In the Catholic and Orthodox Churches, Mary the Mother of Jesus has a place of prominence among the saints. Throughout the liturgical year of the Western Church, we celebrate her conception, birth, presentation, annunciation, visitation, motherhood, sorrow, immaculate heart, assumption into and queenship in heaven, and her intercessory power through the rosary; we commemorate her many apparitions throughout history in Lourdes, Fatima, Mount Carmel, and Guadalupe. In all, there are more than 17 feasts and memorials, two months of popular devotions, and countless prayers and novenas devoted to Mary throughout the year.
That’s a lot of face time.
For many Protestants, and even a few Catholics like myself, this can be the source of a bit of heartburn. With the amount of time we devote to her and the elaborate statements we say about her, Mary the “Mother of all” becomes less like us—someone who shared in our experience and so offers us a path to follow—and more for us—a being of heavenly origin with special power and authority to act on our behalf. The existence of the “Co-Redemptrix” movement (the controversial, yet unofficial, idea that Mary was essential to the salvific actions of Jesus), the title of Queen (the complimentary title to that of King, the position held by God), and the replacement of female deities in native religions with the image of Mary, only heightens the concern. As a result, many like myself revere Mary and acknowledge her significance, but do not really have the “high mariology” that is so popular in our Church.
For me the issue comes down to something very simple: I already have a mother. I’m glad that Jesus had a mother, and I think anyone who gave birth and raised our Lord and Savior is worthy of respect, but I don’t need her to be everyone’s mother. I need her to be Jesus’ mother.
Which is why, I think, my devotion to Mary has grown of the past few years in the season of Advent. Before Mary was seen as the mother of all, before the countless devotions of Mary spread throughout the world, before she was crowned the Queen of heaven, before statues, shrines, effigies, and paintings were constructed in her honor, even before she gave birth to Jesus, the Son of God, Mary was a little girl with a call:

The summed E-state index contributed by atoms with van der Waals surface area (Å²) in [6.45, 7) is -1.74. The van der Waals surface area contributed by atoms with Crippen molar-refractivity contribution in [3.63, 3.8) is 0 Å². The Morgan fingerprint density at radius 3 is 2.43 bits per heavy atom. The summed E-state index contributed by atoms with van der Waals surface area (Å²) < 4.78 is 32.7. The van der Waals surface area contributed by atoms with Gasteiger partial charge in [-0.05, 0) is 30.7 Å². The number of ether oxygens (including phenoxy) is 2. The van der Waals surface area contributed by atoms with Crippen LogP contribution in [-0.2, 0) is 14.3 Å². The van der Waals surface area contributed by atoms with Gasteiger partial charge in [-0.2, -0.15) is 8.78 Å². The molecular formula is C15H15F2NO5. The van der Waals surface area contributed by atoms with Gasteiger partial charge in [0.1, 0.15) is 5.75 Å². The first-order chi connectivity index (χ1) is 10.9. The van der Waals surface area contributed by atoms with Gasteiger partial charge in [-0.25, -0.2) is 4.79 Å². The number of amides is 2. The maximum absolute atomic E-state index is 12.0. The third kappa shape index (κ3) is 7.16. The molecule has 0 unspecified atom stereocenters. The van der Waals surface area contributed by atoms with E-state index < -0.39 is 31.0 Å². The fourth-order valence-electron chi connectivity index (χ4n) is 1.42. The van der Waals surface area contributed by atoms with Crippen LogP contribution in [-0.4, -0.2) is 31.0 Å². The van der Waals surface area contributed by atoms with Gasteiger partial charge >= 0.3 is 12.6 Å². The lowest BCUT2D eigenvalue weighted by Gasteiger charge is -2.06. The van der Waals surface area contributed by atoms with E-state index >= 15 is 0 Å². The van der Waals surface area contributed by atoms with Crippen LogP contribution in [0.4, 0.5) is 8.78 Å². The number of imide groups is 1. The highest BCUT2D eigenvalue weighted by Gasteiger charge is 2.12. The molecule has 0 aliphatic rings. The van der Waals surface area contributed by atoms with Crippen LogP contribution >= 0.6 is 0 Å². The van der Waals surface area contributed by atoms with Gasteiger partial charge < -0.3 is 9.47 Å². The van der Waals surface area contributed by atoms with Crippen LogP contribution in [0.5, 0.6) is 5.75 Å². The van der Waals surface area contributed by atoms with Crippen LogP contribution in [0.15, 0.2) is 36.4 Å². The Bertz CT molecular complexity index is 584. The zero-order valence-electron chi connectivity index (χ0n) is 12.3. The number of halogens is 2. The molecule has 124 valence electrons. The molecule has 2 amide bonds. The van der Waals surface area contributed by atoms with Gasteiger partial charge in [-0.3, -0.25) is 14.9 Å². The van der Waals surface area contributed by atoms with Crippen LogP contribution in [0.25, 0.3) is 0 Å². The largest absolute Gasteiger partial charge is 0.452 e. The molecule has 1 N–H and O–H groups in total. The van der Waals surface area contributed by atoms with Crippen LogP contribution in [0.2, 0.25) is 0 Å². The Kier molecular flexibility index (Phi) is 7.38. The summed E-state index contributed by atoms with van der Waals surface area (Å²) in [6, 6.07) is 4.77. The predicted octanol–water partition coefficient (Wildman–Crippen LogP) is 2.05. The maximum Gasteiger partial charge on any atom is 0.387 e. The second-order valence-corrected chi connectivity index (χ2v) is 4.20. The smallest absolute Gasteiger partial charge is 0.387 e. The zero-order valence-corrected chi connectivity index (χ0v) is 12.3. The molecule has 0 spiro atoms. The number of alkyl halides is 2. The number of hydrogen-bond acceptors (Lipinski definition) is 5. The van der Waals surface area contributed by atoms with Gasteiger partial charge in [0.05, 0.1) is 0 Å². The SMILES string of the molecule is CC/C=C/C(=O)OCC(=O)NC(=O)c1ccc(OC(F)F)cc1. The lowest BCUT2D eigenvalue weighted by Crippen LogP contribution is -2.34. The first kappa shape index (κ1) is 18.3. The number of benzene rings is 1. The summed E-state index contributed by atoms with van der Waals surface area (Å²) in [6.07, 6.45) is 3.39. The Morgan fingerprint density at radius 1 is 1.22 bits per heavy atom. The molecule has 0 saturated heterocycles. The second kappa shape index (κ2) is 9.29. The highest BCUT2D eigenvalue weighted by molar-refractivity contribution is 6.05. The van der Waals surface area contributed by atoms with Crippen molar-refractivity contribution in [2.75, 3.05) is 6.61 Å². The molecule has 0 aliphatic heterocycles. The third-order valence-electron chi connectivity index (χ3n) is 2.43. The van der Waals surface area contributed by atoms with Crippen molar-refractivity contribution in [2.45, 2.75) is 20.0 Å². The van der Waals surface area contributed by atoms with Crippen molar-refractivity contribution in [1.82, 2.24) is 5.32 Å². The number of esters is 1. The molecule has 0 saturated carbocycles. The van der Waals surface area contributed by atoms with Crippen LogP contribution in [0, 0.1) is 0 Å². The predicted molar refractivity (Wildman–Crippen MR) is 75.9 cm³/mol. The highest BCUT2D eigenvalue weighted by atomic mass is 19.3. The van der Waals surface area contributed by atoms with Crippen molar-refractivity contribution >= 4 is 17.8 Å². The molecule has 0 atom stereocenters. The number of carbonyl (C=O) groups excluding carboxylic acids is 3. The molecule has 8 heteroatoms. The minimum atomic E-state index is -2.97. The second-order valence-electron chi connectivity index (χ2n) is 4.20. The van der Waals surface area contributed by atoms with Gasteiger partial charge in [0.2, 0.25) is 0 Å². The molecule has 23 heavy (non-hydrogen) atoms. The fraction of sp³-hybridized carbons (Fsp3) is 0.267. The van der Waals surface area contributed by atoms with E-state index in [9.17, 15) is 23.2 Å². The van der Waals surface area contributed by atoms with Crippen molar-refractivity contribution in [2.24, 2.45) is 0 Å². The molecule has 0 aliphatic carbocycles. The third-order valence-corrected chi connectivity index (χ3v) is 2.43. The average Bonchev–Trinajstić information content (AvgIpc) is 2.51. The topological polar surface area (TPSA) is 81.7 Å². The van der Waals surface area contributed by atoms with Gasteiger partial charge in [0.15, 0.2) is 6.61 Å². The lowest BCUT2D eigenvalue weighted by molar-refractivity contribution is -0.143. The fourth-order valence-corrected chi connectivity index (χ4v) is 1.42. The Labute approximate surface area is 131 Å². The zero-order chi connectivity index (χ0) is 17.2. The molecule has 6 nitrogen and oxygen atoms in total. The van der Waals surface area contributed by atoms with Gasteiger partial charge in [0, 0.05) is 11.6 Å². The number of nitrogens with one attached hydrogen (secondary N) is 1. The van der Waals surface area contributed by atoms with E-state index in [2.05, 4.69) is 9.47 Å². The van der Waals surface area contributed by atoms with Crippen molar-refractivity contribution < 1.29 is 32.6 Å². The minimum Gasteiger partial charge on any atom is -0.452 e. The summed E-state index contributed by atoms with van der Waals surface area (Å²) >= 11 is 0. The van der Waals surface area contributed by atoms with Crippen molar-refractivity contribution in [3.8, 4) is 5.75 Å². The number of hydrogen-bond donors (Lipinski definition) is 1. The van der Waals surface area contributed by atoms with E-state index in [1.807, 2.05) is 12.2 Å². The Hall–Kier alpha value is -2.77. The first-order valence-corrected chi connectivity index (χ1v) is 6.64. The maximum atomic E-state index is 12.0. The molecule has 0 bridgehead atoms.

The holy Spirit will come upon you, and the power of the Most High will overshadow you. Therefore the child to be born will be called holy, the Son of God.
There she was, a little girl from a small, insignificant town—a nobody—and through an angel, God was asking her to take part in something beyond her ability or comprehension. “How can this be?”
Like any of us in that situation, Mary was unsure. Like any of us, Mary was afraid. Like any of us, Mary sought wisdom and refuge with family and friends. In remembering her annunciation and visitation, Mary is not the exalted Mother from on high that we so often celebrate today, she was simply a faithful member of a community trying to find her way through the normal difficulties of life. At least in the way she understood herself at the time, she was just someone like everyone else, faced with a big task.
Thus, it is in this season of Advent as we await the coming of our Lord, that a different title for Mary comes alive for me: sister. In these four weeks, Mary is not a queen on her throne to be revered and looked up to, she is a peer to be walked with and inspired by, an equal with gifts and flaws and idiosyncrasies. While the image of “mother” is usually one of reverence or submission, the image of “sister” is a bit more relatable: friendship, rivalry, maybe even conflict. We are reminded in this that her experience is so very much like our own, that what she did in the most significant and literal of way—carrying and making God present in history—we are also supposed to do in our own lives. We are reminded that saying yes to God is not always an easy or safe task, but it can be done. It should be done.
Mary, our sister, shows us so.
That is the Mary that I remember in Advent. That is the Mary that I have a great devotion to. Maybe, like me, the amount of attention the Church gives to her and the elaborate statements it says about her make you feel uncomfortable. That’s okay. Praying the rosary and having a regular devotion to the “Blessed Mother” are great acts of piety, for sure, but they’re not things for everyone’s spirituality. But just because you don’t have that spirituality or are called to those devotions doesn’t mean that Mary can’t be important to you.
We may not need another mother, but we can always use another sister, friend, or inspiration to help us get to who really matters: her son. I can’t think of a better person to have in our lives in Advent.